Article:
Within minutes of arriving Vita was ‘flat in love with Sissinghurst’. ‘The place, when I first saw it on a spring day… caught instantly at my heart and my imagination. I fell in love at first sight…It was Sleeping Beauty’s Garden: but a garden crying out for rescue.’ Standing in the middle of the vegetable patch looking up to the Tower, she turned to twelve-year-old Nigel and said, ‘I think we shall be happy in this place.’
-Vita Sackville-West & Sarah Raven
Sissinghurst: Vita Sackville-West and the Creation of a Garden
I’m a book lover. Correction, I’m obsessed with books. People will hear this and ask me what I thought of the latest best seller. I haven’t read any of them. I’m working my way up through time. When I finally get to today’s best sellers they will be considered only a residue of our history. Like little creative bursts of the past, old and forgotten; just the way I like them.
We recently went to our family cottage for a week. My book of choice was Vita’s novel The Easter Party. I finished it in a couple days. It was good, subtle but brilliant in its own way. It was the first novel I ever read of hers. It really gave me a glimpse into the inner workings of her mind. She put her observance of flowers on hold and applied her skill to the observance of people instead. I dare say she excels at both.
This one finished, I pulled out the second book I brought. It was a gift from my husband for Mother’s day this year. He’s so thoughtful; always giving the best gifts of thoughtful simplicity. He gifted me, Sissinghurst: Vita Sackville-West and the Creation of a Garden.
This book is very inspirational. So much so that when we returned home I saw my own garden with fresh eyes.
I was feeling Vita’s spirit all the more because I had immersed myself in her knowledge and life all weekend. As I looked at my garden, I saw where I could make some changes. For instance, I would like to pull out the marigolds and plant them elsewhere. Instead, wouldn’t it be wonderful to have a lavender hedge there? Vita always sectioned off her gardens with hedges. The lavender in the back of the garden have done very well and bloom consistently. I think it would be perfect for my miniature garden to bring them forward. I’ll make a note of it for next year. Vita had a garden journal where she often made notes of what she would plant/change the next spring.
I have about fifteen zinnia sprouts that need transplanting. They will replace the marigolds this year. They will create a tall hedge. One will have to step into my garden to peer at the lovely flowers- like a secret.
About those marigolds: I have found, marigolds do not keep the bunnies out, nor do they deter moles, as these are still major pests in my little sanctuary.
Apart from these changes, this book also renewed my inspiration. Every plant in all my gardens, even the ones frequently overlooked, seemed all the more precious and inspiring.
Speaking of the usually overlooked: Do you know what this is? I ventured over to our little wild garden and found this seed plant. Perhaps you could tell me what it is called? It looked to be something coveted for bouquets of another time, perhaps it would have been used as a country wedding bouquet with baby’s breath and wild geranium. It was beautiful to me, although just a weed no doubt; forgotten and humbled by the more popular, somewhat like the books I read. The little seeds that shoot off the stems are variegated red, pink and green. If you know what it is called I would love to know.
I could feel what it must have been like for Vita to see Sissinghurst for the first time. I too have fallen in love with my own grand ideas, falling in love with dilapidated or thrown away objects of our history. Thrown aside and forgotten because they’re not in style or popular, and the owners haven’t the mind to be inspired by what they could make from the rubble.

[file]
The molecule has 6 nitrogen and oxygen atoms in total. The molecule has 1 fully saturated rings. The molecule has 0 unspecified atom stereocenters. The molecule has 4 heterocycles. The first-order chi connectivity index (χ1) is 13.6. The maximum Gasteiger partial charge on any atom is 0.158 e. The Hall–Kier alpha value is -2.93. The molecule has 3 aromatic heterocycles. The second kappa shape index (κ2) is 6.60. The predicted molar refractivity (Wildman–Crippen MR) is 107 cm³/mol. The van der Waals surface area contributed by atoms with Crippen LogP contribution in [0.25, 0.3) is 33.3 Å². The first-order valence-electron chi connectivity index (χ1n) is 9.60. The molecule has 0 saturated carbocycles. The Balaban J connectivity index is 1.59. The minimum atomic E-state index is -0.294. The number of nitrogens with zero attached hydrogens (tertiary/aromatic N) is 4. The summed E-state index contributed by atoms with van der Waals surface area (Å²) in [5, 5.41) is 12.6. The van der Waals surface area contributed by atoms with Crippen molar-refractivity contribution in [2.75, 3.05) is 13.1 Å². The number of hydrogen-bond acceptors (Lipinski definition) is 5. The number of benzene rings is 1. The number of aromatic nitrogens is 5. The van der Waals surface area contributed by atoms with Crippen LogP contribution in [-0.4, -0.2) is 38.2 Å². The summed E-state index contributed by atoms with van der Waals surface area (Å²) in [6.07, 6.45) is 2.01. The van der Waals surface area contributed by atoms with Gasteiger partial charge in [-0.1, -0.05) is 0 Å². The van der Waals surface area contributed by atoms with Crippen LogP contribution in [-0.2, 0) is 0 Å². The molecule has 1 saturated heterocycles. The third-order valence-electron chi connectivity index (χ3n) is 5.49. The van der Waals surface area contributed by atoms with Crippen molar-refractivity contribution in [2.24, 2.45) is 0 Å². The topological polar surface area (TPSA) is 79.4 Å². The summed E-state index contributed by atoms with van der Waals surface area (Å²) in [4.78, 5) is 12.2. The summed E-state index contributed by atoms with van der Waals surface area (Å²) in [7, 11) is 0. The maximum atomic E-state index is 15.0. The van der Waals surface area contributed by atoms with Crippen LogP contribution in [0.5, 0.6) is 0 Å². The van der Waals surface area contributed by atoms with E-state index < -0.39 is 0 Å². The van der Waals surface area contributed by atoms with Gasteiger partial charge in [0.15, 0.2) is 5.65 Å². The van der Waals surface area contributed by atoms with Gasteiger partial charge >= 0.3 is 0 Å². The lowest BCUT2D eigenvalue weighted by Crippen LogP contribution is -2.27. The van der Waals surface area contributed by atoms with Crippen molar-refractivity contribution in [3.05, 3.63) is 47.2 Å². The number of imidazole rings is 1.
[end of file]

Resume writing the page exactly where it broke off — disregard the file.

Vita was inspired by the history of Sissinghurst, and its dilapidation did not deter her in the least. At first sight, the seed of what she could create was planted in her mind and she was lucky enough to make it a reality, thus creating her legacy…somewhat like the grand authors of classics whose prose stands the test of time.
The bees think that I have laid it for their especial benefit. It really is a lovely sight; I do not want to boast, but I cannot help being pleased with it; it is so seldom that one’s experiments in gardening are wholly successful.
In Your Garden
June 18, 1950
A couple years ago we discovered a milkweed plant in our back garden. Since, it has seeded many times over. Once only considered a weed has gained a new appreciation in my book. As I look at the many milkweed plants we now have I realize how beautiful their shapes are. Indeed it should be grown in every garden. Not good for cutting and bringing into the house, no. They are strictly there for the bees and butterflies.
I worried yesterday. As the drought has caused everything to droop, I thought for sure the milkweed would die. But in the wee small hours of the morning it cooled off and everything seemed to bounce right back. Moisture evaporates from plants in direct sun forcing them to wilt faster. My husband informed me however, not to fret about the milkweed, they are survivors. Their roots tunnel themselves way down into the ground making them extremely hardy.
Aside from this, they practically force pollination. They have slits in their tiny flowers in which the little legs of bees and other insects get stuck. They can easily escape of course, but in the meantime, the milkweed has traded pollen with the winged creature.
May I also comment on its scent? Like honeysuckle and lilac. It wafts through the air hoping to attract its soul mate: The Monarch Butterfly.
I believe the monarch butterfly must covet the milkweed more than any other creature. The two practically share the same DNA as the milkweed creates a safe haven for its eggs and food for their baby caterpillars. The caterpillars climb and eat, enjoying their happy feast the whole way.
The milk that is expressed out of the milkweed leaves (hence its name) is toxic. The fat little caterpillar is not affected however, but instead takes on the milkweed’s toxicity. It is this sap they have ingested since their birth that makes monarch butterflies poisonous to predators, thus solidifying their survival, making them as ‘fit’ as the milkweed itself.